Interview: Matthew Blake, “I’d always wanted to be an actor from a very young age”

Milky Peaks, the new musical by Seiriol Davies currently running at Theatr Clwyd before touring, is set in the titular town, Milky Peaks, in the bosom of Snowdownia.

We spoke with Matthew Blake who stars in the production about the musical, regional theatre, and using an enforced hiatus to improve the show.

The Understudy Q&A for Matthew Blake

Hi Matthew, thanks for taking time to talk to us about Milky Peaks. You’ve had to wait a long time to get here – how does it feel to finally be opening the play?

Hi, thanks for having me! Yes, it’s a huge relief to finally get it open. I am absolutely thrilled to finally be sharing it with audiences after such a long time. Everyone has invested so much time, emotion and money into getting this show open so it’s lovely that we’ve finally managed to do it and so far, is going down well with audiences.

Tell us a little bit about your background – how did you become an actor?

I’d always wanted to be an actor from a very young age (that or a Barbie doll, but that wasn’t really a viable career option for me – I’m 6ft 4). I was lucky enough to get into East 15 Acting school and despite being from a lower income background got some financial help from my college and local authority to help pay for it. It was at East 15 on the Contemporary Theatre Practice that my eyes were opened to what working in the arts could be. My tutor, the late Brian Astbury, encouraged us all to have a political opinion, to devise, write, design, produce and direct – to be able to wear many hats (metaphorically, not literally, he was a practical man – although we did all have to learn to juggle, a skill he was adamant would come in handy. It hasn’t yet). I don’t design or produce any more, but I do split my time between acting, writing and directing fairly equally.

What can you tell us about Milky Peaks and your role?

Milky Peaks is a fun, fierce musical about wanting to belong, community and identity. It’s also camp as Christmas. It’s an ensemble piece: all the cast play a Greek-style Chorus, who are the relentlessly Queer spirits of Wales who live in the mountains and are gods but also a bit ‘Jem and the Holograms’. The Queer spirits tell a “universal story” about a bleak, but happy town called Milky Peaks in the heart of Snowdonia and step in to play the different characters. I play Ms. Pariah Carey, a shabby Drag Queen from Queensferry, who is seen as a bit of a joke by the other townsfolk. It’s down to her and some other lost souls to save the town from destruction. In addition to being in it as a performer, I’m also part of the core creative team who devised it, as well as being the Associate Director.

Has your approach changed from the origin preparations to how you’re approaching it now?

Yes – we used the forced hiatus as an opportunity to edit the script and change things a bit. We simplified things too. The choreographer and movement director (Ewan Jones) also knew us better and how can I say this kindly… tailored the movement to better suit our abilities. It was sort of lovely coming back to the project after such a long time away – we had a new perspective. We also had two new cast members join us. Of course, we were very sad that two cast members didn’t come back, but they both were unavailable doing other exciting things. But on the positive side of things, we gained two extraordinary new cast members who have really made the show their own.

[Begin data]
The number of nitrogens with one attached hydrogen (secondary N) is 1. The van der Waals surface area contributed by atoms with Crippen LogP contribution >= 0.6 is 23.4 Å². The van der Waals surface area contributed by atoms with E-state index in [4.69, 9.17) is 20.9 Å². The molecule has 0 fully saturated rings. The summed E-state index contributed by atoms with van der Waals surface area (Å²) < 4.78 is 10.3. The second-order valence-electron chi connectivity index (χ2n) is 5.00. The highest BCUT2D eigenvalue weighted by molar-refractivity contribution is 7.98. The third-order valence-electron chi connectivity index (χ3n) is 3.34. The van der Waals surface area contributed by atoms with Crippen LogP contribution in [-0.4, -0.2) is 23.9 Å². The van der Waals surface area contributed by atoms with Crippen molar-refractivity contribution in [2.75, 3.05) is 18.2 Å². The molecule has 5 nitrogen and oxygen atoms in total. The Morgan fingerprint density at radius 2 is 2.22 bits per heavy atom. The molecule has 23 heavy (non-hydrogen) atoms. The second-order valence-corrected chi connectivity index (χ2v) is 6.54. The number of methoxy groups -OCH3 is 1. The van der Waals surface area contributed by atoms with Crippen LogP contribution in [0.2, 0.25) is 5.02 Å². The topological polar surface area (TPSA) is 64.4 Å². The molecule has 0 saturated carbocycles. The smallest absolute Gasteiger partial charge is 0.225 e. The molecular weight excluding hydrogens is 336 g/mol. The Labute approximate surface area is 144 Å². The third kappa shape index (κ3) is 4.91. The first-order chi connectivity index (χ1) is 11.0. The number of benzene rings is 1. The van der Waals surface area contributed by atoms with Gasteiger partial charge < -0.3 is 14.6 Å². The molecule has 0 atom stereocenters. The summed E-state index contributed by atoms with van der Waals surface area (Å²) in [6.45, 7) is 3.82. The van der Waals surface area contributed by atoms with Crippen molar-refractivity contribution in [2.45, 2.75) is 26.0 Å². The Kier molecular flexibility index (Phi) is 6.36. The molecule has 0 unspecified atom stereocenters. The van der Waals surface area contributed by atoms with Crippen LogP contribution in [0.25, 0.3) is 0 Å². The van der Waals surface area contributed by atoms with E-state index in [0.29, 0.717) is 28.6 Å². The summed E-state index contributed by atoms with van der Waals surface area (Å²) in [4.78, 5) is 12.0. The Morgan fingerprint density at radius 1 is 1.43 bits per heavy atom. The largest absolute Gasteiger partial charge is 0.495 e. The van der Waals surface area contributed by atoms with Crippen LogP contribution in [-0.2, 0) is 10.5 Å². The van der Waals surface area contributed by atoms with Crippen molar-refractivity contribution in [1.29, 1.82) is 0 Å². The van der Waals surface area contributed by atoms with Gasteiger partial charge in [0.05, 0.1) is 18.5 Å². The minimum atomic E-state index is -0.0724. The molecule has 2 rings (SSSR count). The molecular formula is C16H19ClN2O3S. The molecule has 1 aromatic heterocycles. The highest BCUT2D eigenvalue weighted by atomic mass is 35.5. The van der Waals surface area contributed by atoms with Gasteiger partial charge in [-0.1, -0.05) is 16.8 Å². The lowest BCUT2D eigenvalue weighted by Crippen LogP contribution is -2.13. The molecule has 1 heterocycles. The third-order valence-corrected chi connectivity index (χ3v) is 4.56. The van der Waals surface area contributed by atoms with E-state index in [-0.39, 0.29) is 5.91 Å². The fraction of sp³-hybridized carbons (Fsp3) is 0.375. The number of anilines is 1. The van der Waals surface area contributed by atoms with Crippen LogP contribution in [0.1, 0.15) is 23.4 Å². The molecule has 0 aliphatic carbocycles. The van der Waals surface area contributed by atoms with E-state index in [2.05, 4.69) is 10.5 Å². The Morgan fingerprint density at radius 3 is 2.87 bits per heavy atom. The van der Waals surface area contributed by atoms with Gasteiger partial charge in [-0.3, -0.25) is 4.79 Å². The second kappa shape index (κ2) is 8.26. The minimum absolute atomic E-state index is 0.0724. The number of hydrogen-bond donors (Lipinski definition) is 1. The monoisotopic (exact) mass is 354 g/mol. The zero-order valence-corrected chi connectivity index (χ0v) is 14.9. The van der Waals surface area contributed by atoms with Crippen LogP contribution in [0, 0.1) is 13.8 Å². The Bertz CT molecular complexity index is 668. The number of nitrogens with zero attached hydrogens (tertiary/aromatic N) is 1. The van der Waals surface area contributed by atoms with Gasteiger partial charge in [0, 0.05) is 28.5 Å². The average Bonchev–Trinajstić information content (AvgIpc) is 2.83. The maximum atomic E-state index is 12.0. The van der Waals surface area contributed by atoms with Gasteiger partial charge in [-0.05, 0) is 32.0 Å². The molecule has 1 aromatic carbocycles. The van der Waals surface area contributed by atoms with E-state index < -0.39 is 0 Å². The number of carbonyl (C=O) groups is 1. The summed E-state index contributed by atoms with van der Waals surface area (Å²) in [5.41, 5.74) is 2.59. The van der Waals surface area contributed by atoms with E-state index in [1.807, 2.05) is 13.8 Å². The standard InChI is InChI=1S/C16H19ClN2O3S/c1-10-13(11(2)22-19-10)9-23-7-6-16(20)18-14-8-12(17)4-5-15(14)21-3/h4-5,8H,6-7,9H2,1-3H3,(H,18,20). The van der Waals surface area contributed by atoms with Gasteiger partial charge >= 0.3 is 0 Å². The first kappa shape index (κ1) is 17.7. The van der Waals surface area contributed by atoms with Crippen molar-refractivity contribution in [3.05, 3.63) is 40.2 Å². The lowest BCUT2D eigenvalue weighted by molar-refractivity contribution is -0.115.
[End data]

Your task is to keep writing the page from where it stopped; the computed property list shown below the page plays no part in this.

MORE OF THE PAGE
What was it that attracted you to the production?

Well, Seiriol (writer and composer) and I had worked together for years. We actually met whilst working, in a field at a festival, in character. They were playing my 6-year-old brother called Beano and I was their 8-year-old sister called Lilian. We got on so well and shared similar references & stupid humour and we’ve worked together ever since. We used to perform regularly on the Queer cabaret scene, playing self-help guru siblings called the McWizard brothers. We then devised How to Win Against History together, which Seiriol also wrote from our devising process, where we also met Alex Swift (the director) Aine Flanegan (producer) and Dylan Townley (musical director and arranger).

You’ve played in a variety of London and regional theatres, like Theatr Clwyd – how do the two compare?

I’ve done a bit of Off-West End stuff, but I’ve mainly worked in non-traditional theatre settings, either working in immersive theatre with companies like Punchdrunk, Gideon Reeling and Darkfield, or working in community settings. I always love coming to regional theatres – I love seeing different parts of the UK and love getting to know the different departments. The costume department at Clwyd is a particular fave of mine – all the makers there are so talented and lovely, I’ve had quite the laugh with them all (and they’ve seen me many times in my pants and not laughed once – so they’re good eggs)!

Finally, how would you describe Milky Peaks to someone considering buying a ticket for the show?

This is a cliche, but I would say it is a great night out. I know, I know, that’s the most boring phrase I could use but the songs are fantastic, the jokes are plentiful, and it wears its politics firmly but gently and compassionately on its sleeve. It is clever and witty but incredibly stupid at the same time. And if none of that sounds appealing – it’s a camp night out! I urge people to book immediately!